An Osaka-based investment firm said Thursday it will cooperate with an affiliate of U.S. movie company Paramount Pictures Corp. to develop a theme park named Paramount Resort Osaka in Suita, Osaka Prefecture. The theme park, including entertainment facilities and a five-star hotel, will be built on the site of the failed Expoland amusement park, Sun Capital Management Corp. said.
Jul 16 Editorial: Kirin-Suntory merger (Asahi)
 Kirin Holdings Co. and Suntory Holdings Ltd., Japan's two largest food and beverage makers, are negotiating a possible business merger. If a deal is struck, their combined sales of 3.8 trillion yen would easily create the nation's single largest food and beverage corporation.
Jul 16 Overseas package tours booked for September up 51% on year (AP)
 The number of people who had booked overseas package tours for September as of early July was up 50.9 percent from a year earlier, the Japan Association of Travel Agents said Wednesday. Although people had been refraining from traveling abroad due to the spread of the new strain of influenza, the demand for overseas trips recovered from late June and many people have made reservations to take advantage of a five-day holiday in Japan from Sept. 19, the association said.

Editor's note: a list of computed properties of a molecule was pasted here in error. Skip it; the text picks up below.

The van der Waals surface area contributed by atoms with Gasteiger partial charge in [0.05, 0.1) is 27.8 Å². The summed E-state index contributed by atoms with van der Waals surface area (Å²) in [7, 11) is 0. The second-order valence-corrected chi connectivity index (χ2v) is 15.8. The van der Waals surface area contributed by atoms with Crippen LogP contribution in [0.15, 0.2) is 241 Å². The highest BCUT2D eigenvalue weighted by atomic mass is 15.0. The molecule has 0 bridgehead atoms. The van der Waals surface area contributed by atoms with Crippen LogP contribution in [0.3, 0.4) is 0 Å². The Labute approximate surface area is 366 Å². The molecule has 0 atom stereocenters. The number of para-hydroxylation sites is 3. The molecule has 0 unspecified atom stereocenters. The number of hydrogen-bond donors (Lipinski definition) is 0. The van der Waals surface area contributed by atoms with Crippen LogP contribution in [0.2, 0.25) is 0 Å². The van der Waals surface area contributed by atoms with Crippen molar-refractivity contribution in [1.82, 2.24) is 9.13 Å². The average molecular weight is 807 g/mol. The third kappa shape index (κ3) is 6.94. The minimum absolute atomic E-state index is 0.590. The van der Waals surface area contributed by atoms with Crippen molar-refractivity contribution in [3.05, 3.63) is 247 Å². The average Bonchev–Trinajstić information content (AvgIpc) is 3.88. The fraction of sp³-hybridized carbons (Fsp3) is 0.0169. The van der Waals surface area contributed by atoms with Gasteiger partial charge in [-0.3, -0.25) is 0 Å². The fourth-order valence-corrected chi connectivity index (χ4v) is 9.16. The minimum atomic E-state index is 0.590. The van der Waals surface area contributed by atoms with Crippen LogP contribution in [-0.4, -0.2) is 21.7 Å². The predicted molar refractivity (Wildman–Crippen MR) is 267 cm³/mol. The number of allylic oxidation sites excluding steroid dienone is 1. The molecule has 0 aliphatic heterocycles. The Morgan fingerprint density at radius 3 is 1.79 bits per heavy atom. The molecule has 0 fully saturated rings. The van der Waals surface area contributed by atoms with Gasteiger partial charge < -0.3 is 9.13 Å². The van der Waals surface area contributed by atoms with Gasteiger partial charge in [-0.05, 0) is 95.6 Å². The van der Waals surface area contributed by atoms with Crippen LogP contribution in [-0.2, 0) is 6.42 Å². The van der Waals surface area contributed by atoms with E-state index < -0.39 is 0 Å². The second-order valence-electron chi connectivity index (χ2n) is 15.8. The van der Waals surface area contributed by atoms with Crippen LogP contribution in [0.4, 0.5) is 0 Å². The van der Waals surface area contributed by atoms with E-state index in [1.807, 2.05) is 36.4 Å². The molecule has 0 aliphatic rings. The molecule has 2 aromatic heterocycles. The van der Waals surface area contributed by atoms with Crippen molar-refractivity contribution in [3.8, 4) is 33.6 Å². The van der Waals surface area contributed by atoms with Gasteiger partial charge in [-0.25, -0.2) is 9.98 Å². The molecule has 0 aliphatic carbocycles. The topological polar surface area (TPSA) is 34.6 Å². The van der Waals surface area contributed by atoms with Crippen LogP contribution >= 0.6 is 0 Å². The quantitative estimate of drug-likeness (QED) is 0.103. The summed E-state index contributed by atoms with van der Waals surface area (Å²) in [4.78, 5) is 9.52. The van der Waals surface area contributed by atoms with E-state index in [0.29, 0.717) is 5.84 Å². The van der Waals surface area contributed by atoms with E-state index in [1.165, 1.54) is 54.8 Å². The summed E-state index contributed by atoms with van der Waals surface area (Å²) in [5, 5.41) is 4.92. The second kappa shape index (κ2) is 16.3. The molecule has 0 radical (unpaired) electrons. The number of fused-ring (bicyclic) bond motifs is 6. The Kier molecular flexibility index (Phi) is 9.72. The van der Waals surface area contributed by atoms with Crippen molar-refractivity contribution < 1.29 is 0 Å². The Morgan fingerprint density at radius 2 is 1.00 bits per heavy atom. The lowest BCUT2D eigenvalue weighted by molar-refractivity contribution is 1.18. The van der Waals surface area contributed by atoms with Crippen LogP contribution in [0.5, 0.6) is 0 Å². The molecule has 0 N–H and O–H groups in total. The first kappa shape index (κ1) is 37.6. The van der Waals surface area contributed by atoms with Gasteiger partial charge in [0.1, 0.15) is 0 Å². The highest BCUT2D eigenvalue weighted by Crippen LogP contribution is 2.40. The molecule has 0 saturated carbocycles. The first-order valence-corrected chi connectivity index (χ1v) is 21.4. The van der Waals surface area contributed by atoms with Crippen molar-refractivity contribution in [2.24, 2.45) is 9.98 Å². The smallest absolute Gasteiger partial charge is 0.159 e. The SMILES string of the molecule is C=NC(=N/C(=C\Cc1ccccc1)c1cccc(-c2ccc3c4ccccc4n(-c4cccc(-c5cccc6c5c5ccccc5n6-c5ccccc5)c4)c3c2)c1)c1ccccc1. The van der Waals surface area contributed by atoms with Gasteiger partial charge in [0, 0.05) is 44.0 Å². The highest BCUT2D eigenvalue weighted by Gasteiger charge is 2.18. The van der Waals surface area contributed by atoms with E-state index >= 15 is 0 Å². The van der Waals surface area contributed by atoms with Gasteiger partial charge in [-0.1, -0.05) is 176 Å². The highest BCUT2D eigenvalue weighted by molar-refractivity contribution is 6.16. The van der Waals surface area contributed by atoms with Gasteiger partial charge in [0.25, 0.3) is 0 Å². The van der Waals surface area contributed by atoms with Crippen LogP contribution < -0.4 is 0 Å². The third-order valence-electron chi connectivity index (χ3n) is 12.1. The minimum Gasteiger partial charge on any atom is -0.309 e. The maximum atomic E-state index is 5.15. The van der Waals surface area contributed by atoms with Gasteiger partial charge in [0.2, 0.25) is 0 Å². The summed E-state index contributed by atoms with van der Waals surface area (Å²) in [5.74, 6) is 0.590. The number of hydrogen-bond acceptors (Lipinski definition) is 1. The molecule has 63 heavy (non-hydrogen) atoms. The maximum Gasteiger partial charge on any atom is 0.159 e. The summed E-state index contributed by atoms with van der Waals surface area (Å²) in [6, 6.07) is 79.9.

Jul 16 Lotteria to give refunds if customers do not like new hamburger (AP)
 Hamburger chain Lotteria Co. said Wednesday it will give refunds to customers who are not satisfied with the taste of its new "zetsumyo" hamburger to be sold starting Thursday. Under the campaign, set to last until the end of July, a customer who buys the new hamburger, priced at 360 yen, will receive a refund if at least half of the hamburger is left uneaten and returned to the store it was purchased from on the same day along with the receipt.
Jul 16 Honda CR-Z and Fit hybrid planned for 2010 (New York Times)
 The Honda CR-Z, when it first appeared at the Tokyo Motor Show in 2007 as a concept car, caused quite a stir, both good and bad. On Monday, Honda announced that the CR-Z would move from concept to reality and that it would go on sale in the United States next year.
Jul 16 Condo industry crisis a chance for buyers? (Yomiuri)
 While the financial crisis and the prolonged recession have plunged the nation's condominium market into a deep slump, this situation could be a great opportunity for condo buyers looking for a good deal. The number of new condominium units offered for sale in the first half of 2009 fell 26 percent from the same period a year earlier in the Tokyo metropolitan area.